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This museum is located within the historic South Street Seaport, site of New York's bustling, 19th century shipping area which now includes many trendy eateries, boutique shops and some preserved architectural gems. Inside the museum, ship lovers and wannabee seafarers will delight in the photos of the historic schooners, port and paintings of the era. Additionally, the museum presents children's interactive exhibits that detail the difficulties of life at sea and there is also a working print shop and a shipbuilding studio for visitors.
The George Gustav Heye Center is the New York division of the Smithsonian National Museum of the American Indian. The Heye Center occupies the first and second floors of the historic Alexander Hamilton U.S. Custom House. The museum hosts a selection of changing exhibitions that present and reaffirm the ways, languages, literature, history, and art of Native Americans. The museum also features dance and music performances, children's workshops, family and school programs, and film festivals and video screenings that present the diversity of the Native peoples of the Americas and the strength of their cultures from the earliest times to the present.
The Center for Book Arts was established in 1974 with the aim of conserving the traditional craft of book-making and promoting it as an art form. This center houses a huge collection of thousands of books ranging across various genres by national and international authors.The center also hosts exhibition, workshops and lectures that can benefit those interested. They also host occasional courses to train people in the art of book-making by imparting knowledge on skills such as book binding, letterpress, paper treatment and calligraphy.
Take a look at the latest styles churned out by the students of the Fashion Institute of Technology and other esteemed designers at The Museum at Fashion Institute of Technology. This museum is renowned for hosting novel and critically acclaimed exhibitions like London Fashion, Madame Gres: The Sphinx of Fashion and Gothic: Dark Glamor. Visitors can peruse accessories and clothing that span over 50,000 items, the oldest ones being from the 1700s. Get a glimpse of the popular styles of Dior, Chanel and Balenciaga that are displayed here. Housing three galleries, this museum is a great place for those with a keen interest in the latest fashions.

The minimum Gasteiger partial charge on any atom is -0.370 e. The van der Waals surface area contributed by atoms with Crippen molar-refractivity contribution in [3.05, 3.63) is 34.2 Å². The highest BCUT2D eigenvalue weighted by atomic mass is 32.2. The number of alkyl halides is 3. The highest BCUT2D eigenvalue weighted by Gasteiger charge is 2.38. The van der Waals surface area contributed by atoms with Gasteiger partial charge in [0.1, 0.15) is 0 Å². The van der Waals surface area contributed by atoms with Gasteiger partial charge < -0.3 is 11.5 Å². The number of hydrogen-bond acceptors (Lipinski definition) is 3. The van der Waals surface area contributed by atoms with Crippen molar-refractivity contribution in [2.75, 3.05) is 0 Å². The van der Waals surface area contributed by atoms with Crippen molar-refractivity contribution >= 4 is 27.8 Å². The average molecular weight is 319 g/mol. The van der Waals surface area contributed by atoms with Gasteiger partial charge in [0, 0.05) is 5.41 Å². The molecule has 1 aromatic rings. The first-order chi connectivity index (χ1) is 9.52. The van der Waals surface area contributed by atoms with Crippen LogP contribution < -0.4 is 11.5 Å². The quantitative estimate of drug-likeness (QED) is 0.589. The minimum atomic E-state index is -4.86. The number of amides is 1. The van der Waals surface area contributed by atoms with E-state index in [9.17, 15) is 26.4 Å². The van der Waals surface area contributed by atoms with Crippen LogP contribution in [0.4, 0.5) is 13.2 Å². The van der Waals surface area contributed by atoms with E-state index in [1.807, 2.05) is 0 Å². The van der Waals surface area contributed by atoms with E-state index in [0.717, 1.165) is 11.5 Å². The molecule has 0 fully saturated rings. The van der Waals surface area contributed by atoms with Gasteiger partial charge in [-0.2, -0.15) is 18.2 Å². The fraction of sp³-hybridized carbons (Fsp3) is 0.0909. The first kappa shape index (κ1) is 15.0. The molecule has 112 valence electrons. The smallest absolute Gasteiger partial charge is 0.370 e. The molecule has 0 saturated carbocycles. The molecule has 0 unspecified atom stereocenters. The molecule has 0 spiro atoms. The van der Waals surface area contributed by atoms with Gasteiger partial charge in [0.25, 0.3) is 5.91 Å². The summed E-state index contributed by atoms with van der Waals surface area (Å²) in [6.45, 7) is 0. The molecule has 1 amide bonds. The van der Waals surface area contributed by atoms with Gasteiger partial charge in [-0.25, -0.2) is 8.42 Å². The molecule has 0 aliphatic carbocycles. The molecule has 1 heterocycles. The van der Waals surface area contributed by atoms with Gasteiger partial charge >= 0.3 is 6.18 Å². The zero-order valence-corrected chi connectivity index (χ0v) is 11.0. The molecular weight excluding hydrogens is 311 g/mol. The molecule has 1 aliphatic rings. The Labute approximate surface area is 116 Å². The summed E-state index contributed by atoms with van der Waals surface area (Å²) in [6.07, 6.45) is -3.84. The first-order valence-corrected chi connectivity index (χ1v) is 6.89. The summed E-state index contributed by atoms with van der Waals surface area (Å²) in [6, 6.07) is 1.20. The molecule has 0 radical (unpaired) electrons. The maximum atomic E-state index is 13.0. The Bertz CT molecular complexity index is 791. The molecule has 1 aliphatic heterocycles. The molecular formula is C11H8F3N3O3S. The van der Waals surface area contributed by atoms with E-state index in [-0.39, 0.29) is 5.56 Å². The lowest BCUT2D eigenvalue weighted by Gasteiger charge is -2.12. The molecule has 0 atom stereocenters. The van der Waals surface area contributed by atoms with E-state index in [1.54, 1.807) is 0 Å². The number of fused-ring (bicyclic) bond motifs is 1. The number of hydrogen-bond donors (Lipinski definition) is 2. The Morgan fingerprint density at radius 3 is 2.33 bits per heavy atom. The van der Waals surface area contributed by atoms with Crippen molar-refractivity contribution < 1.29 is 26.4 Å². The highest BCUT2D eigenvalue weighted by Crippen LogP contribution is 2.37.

If you are a person who likes to think out of the ordinary, then this museum should be on your list. American Folk Art Museum houses interesting exhibits that showcase traditional folk art as well as contemporary pieces from self-taught artists. The interesting exhibits range from cultural artwork to unique work done in a variety of medias, in one room you'll see a 19th-century quilt and in the next room view a double-sided painting by Henry Darger. What's more, you can enjoy this all this for free!
Socrates Sculpture Park was founded in 1986 when artist Mark di Suvero, along with significant others, transformed this illegal dump-yard to an open studio and exhibition center as well as a neighborhood park. This is the only site that provides a large space for artists to create and display their talent and generate interaction amongst the artists and the public. As a recognition for the exceptional contribution made by this museum to the art world, it has been honored by many awards. The park holds may activities and education programs for children to encourage their raw talent and build confidence. The park also holds a weekly farmer's market, perfect for stocking up on those healthy greens.
Harlem in New York is popular for fostering the growth of Jazz music. The National Jazz Museum in Harlem contributes to this culture by housing a phenomenal collection of CDs, DVDs and books. It is the proud owner of the Savory Collection which includes recordings, radio broadcasts and performances by the earliest and most popular jazz artists, especially Bennie Goodman, Coleman Hawkins and Louis Armstrong. Visitors can also peruse splendid photographs of performers in action that adorn the walls of the museum.
The Bronx Museum of the Arts, housed in what used to be a synagogue, exhibits a variety of contemporary and 20th-century art. There is a permanent collection displaying the works of artists from Asia, Latin America and Africa. The museum also offers some great educational programs and lectures. There is a cafe on site, and several neighborhood restaurants nearby.
This 47-acre site, parts of which are over 200 years old, is a working farm that grows produce and houses livestock. It is hard to believe that a place like this exists in New York City, but there it is. The farm hosts a yearly children's festival and apple festival, and there is a picnic area on the premises. There are also regular tours of the farm and its history, and a variety of educational programs. Admission is free.
The African American Museum had humble beginnings in 1968, as an exhibit of artifacts from the private collection of Professor Leroy Ramsey, from the Nassau Community College. Though originally intended to be a temporary set up, the exhibit was retained due to its popularity among the locals. Numerous additions to the collections led to it acquiring a separate space, and later becoming a full-fledged museum. The museum is affiliated with the African Atlantic Genealogical Society, and is host to their numerous programs and activities.